I don't feel sad, or celebratory, or even particularly bored. In fact I've managed to watch three Netflix movies (Blackfish - excellent! and two episodes of Luther - emotionally draining and deep, and somehow very satisfying Christmas morning viewing), and paint my kitchen cabinets, and eat Vann's waffles with whipped Jiff twice in a row in preparation of a long run I haven't gotten around to doing yet, and talk to my parents and sisters to say MC, and broadcast random MC texts to groups of friends, and play a few rounds of words with friends, and eyeball some awesome Frye harness boots on ebay (snipes in place, fingers x'd) and take umpteen million more pics of the cats to snapchat with non-clever captions for Ky. 

And it's only 1:45pm!

After a huge struggle between visiting my aging parents and staying home to recover from the last semester of teaching and work, I feel like I really made the right (if guilt inducing) choice. I feel peaceful. 

And I'm really looking forward to plumbing the depths of Netflix's further recommendations based on my viewing history. Bridezillas? Say yes to the dress? The manufactured fireplace with the Christmas music playing in the background? Figuring out if John Luther really IS going to be framed for a crime he didn't commit? 

Peace is not overrated.

Tuesday, December 24, 2013

I don't know, universe

A few things I'm thinking about this Christmas eve:

1. Therapy. What is wrong with me? This is my big "starting over" stage, reclaiming my single, footloose life stage, empty nesting - and I feel totally flat. I feel like I've been working my ass off for years, multiple jobs, multitasking at home, crisis management, keeping everything together - and now that I'm 40 and my chick has fledged, I have nothing to show for it. 

I have my child - an admirable, strong, smart, fierce and deeply goodhearted young adult, and I couldn't be prouder. 

But then there's the "me" part, the part that is just me as an individual. I don't resent all the investment I made in parenthood - in fact that's the BEST part of what I have now, when I look at my life as a whole. I can feel proud of it; a real, tangible accomplishment. I feel like I have to explain that, for some reason. But the rest of my life seems to be pretty barren. And I don't know how to remake that.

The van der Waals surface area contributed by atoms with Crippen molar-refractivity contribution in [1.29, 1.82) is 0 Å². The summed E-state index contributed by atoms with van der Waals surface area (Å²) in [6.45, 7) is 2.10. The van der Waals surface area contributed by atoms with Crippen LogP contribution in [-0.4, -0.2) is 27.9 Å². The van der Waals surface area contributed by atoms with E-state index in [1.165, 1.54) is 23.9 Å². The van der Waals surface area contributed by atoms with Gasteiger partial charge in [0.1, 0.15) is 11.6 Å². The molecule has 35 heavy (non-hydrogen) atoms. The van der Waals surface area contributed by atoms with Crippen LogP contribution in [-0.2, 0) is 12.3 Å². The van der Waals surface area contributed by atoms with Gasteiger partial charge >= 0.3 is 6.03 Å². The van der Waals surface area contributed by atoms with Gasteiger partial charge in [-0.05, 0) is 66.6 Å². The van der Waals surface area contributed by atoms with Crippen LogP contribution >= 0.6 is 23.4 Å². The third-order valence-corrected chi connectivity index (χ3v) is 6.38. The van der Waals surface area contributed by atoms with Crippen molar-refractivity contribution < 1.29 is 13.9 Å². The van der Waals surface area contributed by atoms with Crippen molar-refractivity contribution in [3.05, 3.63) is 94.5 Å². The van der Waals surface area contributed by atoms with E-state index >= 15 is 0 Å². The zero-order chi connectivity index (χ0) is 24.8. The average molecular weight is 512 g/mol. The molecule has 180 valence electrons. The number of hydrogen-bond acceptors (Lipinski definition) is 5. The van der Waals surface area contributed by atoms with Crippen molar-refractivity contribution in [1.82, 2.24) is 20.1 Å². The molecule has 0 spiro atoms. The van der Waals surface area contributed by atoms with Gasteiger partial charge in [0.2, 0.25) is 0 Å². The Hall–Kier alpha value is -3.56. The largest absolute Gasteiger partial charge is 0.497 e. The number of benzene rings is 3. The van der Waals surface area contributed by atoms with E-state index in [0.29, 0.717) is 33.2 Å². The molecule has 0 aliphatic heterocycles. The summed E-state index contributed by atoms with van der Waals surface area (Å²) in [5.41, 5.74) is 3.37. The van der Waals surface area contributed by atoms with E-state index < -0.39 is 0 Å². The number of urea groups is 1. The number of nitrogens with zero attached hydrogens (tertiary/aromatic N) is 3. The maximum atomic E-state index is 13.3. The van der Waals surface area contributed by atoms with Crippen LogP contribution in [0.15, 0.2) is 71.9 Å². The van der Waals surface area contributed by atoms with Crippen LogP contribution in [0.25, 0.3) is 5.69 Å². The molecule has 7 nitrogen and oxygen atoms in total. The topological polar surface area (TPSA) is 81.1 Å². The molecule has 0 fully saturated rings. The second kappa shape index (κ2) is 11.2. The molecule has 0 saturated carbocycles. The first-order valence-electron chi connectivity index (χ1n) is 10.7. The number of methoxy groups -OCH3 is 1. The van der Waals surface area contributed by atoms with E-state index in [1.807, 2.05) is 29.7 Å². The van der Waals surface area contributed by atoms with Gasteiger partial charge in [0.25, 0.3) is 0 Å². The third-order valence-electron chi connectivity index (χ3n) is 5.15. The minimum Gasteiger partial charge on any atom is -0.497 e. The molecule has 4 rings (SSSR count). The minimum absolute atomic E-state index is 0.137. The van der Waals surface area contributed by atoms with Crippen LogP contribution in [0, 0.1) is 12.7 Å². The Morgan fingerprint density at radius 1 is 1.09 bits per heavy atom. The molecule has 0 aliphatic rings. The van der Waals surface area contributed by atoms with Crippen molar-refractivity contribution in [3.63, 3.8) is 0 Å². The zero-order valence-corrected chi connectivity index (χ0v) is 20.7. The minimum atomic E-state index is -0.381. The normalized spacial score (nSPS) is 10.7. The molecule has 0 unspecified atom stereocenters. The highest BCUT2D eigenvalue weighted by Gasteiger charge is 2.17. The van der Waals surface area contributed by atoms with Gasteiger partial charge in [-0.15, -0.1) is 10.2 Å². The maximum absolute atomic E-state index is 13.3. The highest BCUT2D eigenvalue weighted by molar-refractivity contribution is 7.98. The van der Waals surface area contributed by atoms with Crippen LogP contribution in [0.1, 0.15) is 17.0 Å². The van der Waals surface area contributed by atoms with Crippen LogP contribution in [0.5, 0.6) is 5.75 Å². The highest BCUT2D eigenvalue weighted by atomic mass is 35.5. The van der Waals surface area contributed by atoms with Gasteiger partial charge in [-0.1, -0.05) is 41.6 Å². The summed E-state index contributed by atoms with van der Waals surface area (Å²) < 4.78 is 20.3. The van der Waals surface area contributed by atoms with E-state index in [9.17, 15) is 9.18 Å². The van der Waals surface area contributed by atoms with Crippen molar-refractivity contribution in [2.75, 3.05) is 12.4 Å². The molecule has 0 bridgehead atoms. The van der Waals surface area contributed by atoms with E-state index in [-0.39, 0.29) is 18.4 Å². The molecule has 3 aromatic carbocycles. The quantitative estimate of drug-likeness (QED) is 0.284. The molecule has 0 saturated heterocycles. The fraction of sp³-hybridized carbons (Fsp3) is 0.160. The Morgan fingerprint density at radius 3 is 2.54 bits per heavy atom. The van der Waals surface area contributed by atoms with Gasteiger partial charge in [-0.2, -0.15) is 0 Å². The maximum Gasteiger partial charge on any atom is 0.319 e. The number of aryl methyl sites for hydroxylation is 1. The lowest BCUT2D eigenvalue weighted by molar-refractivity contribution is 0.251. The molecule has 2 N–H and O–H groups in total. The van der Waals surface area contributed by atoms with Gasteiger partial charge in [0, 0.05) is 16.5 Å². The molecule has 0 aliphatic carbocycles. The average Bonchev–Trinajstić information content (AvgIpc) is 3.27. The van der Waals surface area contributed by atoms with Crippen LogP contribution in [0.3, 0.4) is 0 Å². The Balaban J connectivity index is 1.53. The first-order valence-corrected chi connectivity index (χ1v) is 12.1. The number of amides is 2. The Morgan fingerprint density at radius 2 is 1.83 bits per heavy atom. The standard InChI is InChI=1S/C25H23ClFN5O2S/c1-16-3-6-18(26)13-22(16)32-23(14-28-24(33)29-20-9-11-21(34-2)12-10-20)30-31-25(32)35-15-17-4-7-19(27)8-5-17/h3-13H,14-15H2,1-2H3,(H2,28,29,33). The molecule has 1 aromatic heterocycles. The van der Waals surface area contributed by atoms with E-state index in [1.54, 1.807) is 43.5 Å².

2. That weird way that things have of turning to shit as I look at them, sometimes. Now is one of those times.

As if it's not enough that I'm alone for Christmas - and I mean totally, entirely alone on the day, for the first time in my life. But then this trail of just shitty, stupid things start appearing in front of me.

I make my morning coffee with sugar free peppermint mocha creamer and smile on my way to my comfy warm bed, thinking that even when the bigger picture looks grim I still have the simple pleasure of a really good cup of coffee. Cue the mug dropping from my hand on the stairway, bouncing off every other step, all the way to the bottom with as much excessive splashing as physically possible, the walls covered, the stair carpet soaked, Ky's leather boots saturated, my white down coat hung over the bannister splattered, the mug finally rolling (thankfully unbroken) under the bench at the bottom of the steps. 

I pass a pile of cat puke off to one side under the Christmas tree. My bright side thought: well at least it's off to the side and I can clean the coffee first before having to deal with it... Cue a second pile of cat puke appearing directly in my path on the return trip from the kitchen.

Stuff like that. The cats constantly fighting. I'm out of waffles. The sophas customer service is closed today, and I urgently need to speak to them. I feel like a loser, in general. Like the universe is telling me I'm a loser, that there's no need for brightside thoughts, that improving my attitude is useless and I need to be taken down a peg.

Yet still, even considering these things, I'm also watching Love Actually - a true sign of Christmas spirit and hope. :)